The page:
The process of writing the thesis can be a daunting and perplexing one. More often than not, the process itself strikes fear within the woeful student has heart before he has even begun to think about a topic. In order to write the thesis sentence, approach the thesis from the perspective of which you approached your paper has topic. Use some of the methods you used above to brainstorm for topic ideas to arrive at a suitable thesis statement.
It’s important to bear in mind some useful generalities when it comes to creating the thesis statement. Thesis statements can be structured slightly differently, depending on the field or subject you’re writing in. Here are some points to bear in mind:
- An analytical paper breaks down an issue or an idea into its component parts, evaluates the issue or idea, and presents this breakdown and evaluation to the audience.
- An expository (explanatory) paper explains something to the audience.
- An argumentative paper makes a claim about a topic and justifies this claim with specific evidence. The claim could be an opinion, a policy proposal, an evaluation, a cause-and-effect statement, or an interpretation. The goal of the argumentative paper is to convince the audience that the claim is true based on the evidence provided.
Even if you are writing a paper that doesn’t strictly fall within these three categories, as for example a narrative paper, you can still use a thesis statement to define your stand or your argument, and help shape the direction of your paper.
In summary, a thesis statement is a like a beacon of light in the middle of the deep, dark sea. You, the scholarly traveler on turbulent seas, rely upon the thesis statement to show you the way.
Structuring and Writing the Paper
We wish there was a formula we could offer you for writing academic papers, but unfortunately, there isn’t one. This isn’t news to most of you, but we thought we would mention it again anyway. Academic papers are required to be sophisticated and logically-constructed; it’s not as simple as having a strong opinion and expressing it in writing. It’s important to constantly bear in mind the audience you’re writing for, as well as to have a strong enough interest in the topic If the topic is given to you and you don’t have much of a choice in its selection, then interest is something you need to sort of coax into existence.
But if you have a certain amount of leeway in being able to choose what topic you can write on, go all out and pick a topic and subject that really captures your interest. When your interest is piqued, chances are you’ll write much better on that topic than you will on the “right” or “correct” topic.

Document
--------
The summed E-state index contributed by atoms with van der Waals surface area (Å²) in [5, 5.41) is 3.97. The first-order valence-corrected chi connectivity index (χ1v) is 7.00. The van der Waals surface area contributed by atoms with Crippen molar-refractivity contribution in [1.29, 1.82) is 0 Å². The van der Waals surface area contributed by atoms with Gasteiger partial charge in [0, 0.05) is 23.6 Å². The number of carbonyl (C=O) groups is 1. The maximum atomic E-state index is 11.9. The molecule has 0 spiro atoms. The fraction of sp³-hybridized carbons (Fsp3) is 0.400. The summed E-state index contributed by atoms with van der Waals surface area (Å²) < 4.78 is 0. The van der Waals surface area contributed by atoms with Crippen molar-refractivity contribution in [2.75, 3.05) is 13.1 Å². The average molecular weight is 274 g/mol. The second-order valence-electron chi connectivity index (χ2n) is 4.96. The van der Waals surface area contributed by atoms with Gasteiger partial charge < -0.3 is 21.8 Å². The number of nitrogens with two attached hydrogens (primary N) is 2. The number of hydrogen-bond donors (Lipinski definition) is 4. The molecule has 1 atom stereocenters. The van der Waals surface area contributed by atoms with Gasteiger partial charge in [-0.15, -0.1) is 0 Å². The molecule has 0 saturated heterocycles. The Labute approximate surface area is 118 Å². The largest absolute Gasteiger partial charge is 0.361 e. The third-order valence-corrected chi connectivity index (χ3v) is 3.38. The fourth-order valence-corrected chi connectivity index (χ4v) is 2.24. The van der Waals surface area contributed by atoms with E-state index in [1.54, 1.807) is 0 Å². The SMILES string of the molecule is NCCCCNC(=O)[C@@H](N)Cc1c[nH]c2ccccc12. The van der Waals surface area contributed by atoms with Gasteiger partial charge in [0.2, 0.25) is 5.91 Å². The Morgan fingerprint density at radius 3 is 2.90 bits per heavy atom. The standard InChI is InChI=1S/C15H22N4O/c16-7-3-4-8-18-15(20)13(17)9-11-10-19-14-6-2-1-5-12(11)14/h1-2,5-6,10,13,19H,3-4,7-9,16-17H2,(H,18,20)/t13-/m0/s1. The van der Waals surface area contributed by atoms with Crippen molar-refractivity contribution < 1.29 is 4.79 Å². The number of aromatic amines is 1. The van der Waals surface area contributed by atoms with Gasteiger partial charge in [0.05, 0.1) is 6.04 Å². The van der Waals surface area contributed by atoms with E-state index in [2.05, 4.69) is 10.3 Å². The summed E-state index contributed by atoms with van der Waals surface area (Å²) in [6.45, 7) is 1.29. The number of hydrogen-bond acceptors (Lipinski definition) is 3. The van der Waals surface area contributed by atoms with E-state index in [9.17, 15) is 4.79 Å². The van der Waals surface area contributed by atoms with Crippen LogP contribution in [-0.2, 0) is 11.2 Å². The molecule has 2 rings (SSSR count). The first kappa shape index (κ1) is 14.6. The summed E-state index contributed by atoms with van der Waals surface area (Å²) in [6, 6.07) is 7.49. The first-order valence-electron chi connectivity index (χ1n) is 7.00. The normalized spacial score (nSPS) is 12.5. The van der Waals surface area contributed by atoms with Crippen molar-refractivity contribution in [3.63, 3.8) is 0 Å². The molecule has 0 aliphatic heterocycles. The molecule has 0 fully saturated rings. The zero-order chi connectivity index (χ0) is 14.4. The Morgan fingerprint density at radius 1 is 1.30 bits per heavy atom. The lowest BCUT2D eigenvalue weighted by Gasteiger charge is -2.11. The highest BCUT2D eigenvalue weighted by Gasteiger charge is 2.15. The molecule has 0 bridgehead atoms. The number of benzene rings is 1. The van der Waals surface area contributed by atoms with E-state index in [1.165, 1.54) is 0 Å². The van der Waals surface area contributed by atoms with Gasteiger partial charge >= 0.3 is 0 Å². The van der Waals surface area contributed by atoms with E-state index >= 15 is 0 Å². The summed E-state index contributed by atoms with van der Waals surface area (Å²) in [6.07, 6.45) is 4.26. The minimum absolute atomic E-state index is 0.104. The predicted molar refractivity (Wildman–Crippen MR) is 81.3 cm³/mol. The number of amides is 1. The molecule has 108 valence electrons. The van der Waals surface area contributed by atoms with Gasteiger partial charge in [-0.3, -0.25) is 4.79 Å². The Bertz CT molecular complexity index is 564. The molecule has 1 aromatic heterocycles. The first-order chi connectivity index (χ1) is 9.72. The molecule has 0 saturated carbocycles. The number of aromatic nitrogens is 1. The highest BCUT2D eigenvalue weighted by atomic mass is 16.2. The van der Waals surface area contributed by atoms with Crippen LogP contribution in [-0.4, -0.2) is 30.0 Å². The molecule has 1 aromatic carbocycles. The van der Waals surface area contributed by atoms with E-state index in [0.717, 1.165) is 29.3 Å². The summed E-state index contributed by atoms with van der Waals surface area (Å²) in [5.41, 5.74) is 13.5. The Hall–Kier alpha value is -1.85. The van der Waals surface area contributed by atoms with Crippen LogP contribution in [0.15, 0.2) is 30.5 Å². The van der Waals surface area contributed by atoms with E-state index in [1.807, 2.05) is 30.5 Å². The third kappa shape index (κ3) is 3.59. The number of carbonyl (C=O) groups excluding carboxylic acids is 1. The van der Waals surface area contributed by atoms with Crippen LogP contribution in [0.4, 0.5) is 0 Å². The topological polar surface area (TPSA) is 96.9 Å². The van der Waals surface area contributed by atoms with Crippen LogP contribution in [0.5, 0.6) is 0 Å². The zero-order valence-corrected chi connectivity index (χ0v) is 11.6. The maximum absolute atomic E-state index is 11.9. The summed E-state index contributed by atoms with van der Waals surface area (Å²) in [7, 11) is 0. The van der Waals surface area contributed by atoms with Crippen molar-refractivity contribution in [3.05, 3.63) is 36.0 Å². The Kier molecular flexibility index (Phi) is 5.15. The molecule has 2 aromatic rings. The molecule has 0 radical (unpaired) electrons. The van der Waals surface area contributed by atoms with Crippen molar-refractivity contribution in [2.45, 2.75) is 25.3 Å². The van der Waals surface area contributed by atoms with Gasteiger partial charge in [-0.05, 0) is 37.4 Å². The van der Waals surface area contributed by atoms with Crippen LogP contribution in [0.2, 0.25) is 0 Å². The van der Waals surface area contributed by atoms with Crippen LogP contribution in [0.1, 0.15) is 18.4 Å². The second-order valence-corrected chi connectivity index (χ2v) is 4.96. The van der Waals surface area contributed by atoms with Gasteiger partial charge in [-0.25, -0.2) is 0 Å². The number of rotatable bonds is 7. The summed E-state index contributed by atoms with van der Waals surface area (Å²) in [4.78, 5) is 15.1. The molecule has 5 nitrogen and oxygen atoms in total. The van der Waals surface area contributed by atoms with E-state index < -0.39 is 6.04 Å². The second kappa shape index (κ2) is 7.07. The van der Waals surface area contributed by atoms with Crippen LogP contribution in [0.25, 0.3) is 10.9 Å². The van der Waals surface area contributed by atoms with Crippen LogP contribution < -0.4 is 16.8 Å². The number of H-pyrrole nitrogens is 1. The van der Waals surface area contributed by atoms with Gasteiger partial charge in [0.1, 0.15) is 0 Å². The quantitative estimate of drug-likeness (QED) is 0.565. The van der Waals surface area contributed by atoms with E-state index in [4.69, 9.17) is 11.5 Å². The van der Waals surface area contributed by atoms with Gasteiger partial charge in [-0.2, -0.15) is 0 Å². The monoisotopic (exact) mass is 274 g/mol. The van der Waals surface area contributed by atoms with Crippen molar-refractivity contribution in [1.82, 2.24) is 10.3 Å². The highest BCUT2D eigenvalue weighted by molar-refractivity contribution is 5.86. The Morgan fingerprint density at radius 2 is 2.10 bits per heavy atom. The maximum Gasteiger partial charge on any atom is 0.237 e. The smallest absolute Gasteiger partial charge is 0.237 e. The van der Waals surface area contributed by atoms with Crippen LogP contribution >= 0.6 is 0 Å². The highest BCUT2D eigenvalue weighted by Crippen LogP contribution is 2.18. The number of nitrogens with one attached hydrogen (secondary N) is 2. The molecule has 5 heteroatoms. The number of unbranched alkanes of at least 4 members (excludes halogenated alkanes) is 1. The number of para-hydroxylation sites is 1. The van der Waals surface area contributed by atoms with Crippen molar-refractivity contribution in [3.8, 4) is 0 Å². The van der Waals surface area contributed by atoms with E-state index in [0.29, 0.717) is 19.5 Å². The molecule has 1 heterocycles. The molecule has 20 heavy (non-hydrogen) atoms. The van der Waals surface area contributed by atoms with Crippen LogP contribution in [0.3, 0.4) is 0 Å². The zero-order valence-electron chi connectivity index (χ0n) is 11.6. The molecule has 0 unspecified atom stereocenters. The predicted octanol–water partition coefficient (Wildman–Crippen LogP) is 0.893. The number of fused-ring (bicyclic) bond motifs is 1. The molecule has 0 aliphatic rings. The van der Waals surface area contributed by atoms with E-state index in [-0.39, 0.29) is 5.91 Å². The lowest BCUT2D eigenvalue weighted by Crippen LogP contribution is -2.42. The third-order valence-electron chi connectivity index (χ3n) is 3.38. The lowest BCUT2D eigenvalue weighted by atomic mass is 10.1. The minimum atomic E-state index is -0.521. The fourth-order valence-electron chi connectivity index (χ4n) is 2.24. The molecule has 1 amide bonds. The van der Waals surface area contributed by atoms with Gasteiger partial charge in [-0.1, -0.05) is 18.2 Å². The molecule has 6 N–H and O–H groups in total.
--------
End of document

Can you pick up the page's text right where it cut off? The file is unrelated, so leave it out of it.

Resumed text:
So first of all, before you begin writing the paper, you need to collect your thoughts, notes, and resources together and organize them according to some arrangement that makes sense to you. First of all, let your thesis be your guide. If you have spent enough time developing and writing your thesis, it will benefit you at this stage of the writing process. A well-thought out thesis not only set limits and boundaries for your paper, but allows you to explore far and wide in your topic, within those boundaries.
Sketch Out Your Argument
Before you start on the paper, it might serve you well to come up with a rough sketch of your main arguments. The sketch will serve as a rough blueprint, and act as a map and compass for your scholarly exploration.
The goal of a sketch is idea generation. You might begin by writing down your thesis and clustering all your ideas that pop up in relation to what you have written. There will be a lot of them, some you might consider ludicrous, but note them all down. At this point, it might look messy. Your instinct might be to draw bubbles, circles, arrows. Get it all down on the page; it’s vital to remember at this point that it is a sketch. It does not have to bear any resemblance to a finished paper at all. You might want to add colour in order to distinguish points, facts, and arguments – go ahead and use it; there is no need to be shy.
Bearing in mind that there is no right or wrong way to do a sketch, your brain is freed up to think of different ideas and arguments that might connect to your thesis. It is an important step at this point because your brain is allowed to visually imagine your essay topic, when all the while it’s been prompted to think logically within the structure of language.
Keep your mind focused while you do your sketch, but don’t keep it rigid. This advice is easier said than done, but it’s worthwhile to remember!